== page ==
• A single line comment is indicated by preceding it with: DO NOTE THAT
  • \/\/ is the way to do a one line comment in this language

Contestants who answered all questions correct won a free subscription to the Perl beginners mailing list at, where they can share their knowledge with others!

Also, did you know, there were programming languages called: Hugo, Joy, Elastic, Clean and Parrot?

You can of course also create your own commenting style if you’d so desire, by saying:

use Acme::Comment start => '[[', end => ']]';

    This is a comment ...
    ... made by me!

Putting the comment markers on their own line is always safest, since that reduces the possible ambiguity, but this is totally left up to the user. By default, you must put the comment markers on their own line (only whitespace may also be on the same line) and you may not end a comment marker on the line it begins.

But if you were so inclined, you could also do:

use Acme::Comment type => 'C++', one_line => 1, own_line => 0;

/* my comment */

/*  my

The technology behind this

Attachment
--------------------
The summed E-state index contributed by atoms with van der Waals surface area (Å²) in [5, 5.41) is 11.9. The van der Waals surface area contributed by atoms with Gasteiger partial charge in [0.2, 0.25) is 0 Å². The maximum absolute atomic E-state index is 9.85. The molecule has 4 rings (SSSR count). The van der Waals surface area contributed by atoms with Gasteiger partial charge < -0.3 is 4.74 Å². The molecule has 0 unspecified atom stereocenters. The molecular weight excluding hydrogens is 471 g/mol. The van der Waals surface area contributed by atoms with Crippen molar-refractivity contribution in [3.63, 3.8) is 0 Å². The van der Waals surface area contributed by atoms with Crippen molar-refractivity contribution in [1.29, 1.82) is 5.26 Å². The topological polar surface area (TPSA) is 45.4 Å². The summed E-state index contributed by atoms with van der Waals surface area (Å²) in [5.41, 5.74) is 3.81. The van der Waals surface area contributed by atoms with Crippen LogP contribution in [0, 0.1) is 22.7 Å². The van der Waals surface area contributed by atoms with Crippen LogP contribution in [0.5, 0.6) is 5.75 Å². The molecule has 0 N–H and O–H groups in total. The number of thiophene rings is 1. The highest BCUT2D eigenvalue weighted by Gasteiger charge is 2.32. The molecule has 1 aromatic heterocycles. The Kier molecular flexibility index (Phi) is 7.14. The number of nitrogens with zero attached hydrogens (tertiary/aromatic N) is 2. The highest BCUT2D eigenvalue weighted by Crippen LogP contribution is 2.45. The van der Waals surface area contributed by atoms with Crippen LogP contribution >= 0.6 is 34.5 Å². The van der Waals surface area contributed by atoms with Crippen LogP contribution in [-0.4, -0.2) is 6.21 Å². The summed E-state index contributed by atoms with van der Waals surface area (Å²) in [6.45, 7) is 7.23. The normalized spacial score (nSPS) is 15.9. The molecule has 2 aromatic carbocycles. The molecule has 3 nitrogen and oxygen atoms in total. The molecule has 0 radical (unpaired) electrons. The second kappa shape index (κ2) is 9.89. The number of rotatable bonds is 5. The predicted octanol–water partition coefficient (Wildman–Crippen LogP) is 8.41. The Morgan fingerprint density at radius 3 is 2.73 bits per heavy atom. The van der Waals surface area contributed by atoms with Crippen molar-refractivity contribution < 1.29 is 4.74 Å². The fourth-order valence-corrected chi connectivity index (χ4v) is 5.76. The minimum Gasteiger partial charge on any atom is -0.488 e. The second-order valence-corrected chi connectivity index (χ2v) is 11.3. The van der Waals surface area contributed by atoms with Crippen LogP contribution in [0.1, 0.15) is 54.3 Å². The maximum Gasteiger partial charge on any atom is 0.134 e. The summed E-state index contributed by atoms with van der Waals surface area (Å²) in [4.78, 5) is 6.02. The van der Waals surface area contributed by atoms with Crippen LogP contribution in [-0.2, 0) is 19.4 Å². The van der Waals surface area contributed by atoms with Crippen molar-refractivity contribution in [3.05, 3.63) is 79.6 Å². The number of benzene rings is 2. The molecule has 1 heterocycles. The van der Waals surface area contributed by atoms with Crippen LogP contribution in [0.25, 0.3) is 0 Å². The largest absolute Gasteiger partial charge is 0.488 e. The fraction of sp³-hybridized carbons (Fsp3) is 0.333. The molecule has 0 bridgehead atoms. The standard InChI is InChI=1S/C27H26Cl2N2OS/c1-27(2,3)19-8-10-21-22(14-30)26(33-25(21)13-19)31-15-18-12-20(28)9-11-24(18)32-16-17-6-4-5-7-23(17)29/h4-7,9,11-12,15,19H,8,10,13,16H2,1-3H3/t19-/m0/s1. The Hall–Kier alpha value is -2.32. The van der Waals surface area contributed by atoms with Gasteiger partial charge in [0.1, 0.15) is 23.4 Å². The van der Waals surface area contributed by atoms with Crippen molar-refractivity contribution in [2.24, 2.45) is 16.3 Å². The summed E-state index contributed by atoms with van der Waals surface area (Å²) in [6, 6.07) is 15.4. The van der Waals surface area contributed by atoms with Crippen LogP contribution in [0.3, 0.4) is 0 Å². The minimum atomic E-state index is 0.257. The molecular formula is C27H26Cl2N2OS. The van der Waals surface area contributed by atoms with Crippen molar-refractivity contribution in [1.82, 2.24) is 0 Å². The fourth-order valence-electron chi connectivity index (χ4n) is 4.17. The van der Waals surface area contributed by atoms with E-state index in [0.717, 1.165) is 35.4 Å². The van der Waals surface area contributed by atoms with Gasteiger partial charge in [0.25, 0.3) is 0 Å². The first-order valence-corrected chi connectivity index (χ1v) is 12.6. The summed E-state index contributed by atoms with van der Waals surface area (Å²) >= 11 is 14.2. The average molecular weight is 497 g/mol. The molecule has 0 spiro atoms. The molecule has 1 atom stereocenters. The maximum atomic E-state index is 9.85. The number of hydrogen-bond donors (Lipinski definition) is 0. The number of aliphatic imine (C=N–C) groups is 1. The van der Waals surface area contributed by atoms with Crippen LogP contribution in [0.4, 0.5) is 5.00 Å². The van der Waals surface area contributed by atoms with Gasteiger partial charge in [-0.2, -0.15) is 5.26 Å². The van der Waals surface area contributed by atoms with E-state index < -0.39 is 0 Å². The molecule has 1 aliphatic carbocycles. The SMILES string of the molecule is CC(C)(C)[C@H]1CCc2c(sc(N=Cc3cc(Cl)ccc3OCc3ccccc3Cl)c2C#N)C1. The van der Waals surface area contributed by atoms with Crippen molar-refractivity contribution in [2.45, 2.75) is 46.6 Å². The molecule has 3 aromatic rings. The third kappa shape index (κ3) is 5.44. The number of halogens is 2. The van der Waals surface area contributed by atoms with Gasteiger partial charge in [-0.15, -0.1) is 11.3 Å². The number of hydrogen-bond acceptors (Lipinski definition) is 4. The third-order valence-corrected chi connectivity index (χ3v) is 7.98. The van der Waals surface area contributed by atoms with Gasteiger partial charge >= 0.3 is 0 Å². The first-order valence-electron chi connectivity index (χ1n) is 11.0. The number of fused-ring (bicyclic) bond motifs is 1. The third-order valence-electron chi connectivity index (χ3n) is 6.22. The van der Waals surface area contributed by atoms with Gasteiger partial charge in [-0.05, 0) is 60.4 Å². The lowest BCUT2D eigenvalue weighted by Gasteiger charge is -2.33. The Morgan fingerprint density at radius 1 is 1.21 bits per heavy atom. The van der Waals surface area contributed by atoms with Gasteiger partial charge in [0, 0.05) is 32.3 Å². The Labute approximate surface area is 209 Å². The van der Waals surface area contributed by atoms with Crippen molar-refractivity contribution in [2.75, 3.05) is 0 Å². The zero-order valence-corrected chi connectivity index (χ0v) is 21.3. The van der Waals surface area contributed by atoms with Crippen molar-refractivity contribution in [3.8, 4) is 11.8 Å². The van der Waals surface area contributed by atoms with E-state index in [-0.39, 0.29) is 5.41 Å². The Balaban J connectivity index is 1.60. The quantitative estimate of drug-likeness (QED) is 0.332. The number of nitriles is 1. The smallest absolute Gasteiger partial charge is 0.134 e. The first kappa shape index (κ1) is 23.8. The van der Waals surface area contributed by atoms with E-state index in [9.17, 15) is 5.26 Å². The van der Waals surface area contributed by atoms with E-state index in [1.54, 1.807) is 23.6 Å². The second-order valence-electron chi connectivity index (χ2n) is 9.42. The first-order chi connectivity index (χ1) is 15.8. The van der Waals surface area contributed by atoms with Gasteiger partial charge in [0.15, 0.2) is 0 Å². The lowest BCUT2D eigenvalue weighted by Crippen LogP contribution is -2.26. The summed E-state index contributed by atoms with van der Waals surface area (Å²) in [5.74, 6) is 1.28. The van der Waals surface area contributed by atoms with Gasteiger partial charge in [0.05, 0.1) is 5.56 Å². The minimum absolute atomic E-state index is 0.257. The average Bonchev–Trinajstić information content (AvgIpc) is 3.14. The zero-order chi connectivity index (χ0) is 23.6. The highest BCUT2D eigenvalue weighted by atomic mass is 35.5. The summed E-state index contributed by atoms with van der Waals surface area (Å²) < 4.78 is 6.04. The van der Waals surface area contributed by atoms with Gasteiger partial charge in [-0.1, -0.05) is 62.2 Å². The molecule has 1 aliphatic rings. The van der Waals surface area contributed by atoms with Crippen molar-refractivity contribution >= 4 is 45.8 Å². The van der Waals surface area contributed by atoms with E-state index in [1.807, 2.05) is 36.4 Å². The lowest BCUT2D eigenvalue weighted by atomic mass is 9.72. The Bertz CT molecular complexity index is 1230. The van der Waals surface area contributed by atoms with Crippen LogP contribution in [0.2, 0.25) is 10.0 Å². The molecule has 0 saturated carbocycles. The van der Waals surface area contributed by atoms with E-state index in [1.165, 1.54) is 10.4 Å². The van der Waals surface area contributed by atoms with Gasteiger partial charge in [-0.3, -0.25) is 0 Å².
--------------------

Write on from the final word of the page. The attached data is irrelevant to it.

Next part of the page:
So how does this all work anyway?

Basically, Acme::Comment is a source filter. This means that BEFORE the Perl interpreter gets to look at the source code, Acme::Comment is given the chance to modify it.

That means you can change any part of a source file into anything else. In Acme::Comment’s case, it removes the comments from the source, so they’ll never be there when trying to compile.

This is not something to be scared of, since comments are optimized away during compile time anyway (the interpreter has no need for your comments, why keep them?).

Now, source filtering is not something that’s terribly complicated and is one of the immensely powerful features of recent versions of Perl. It allows you to extend the language, simplify it it or even completely recast it.

As an example, here are two other (famous) uses of source filters in Perl:

Lingua::Romana::Perligata Which allows you to program in latin

Switch An extension to the Perl language, allowing you to use switch statements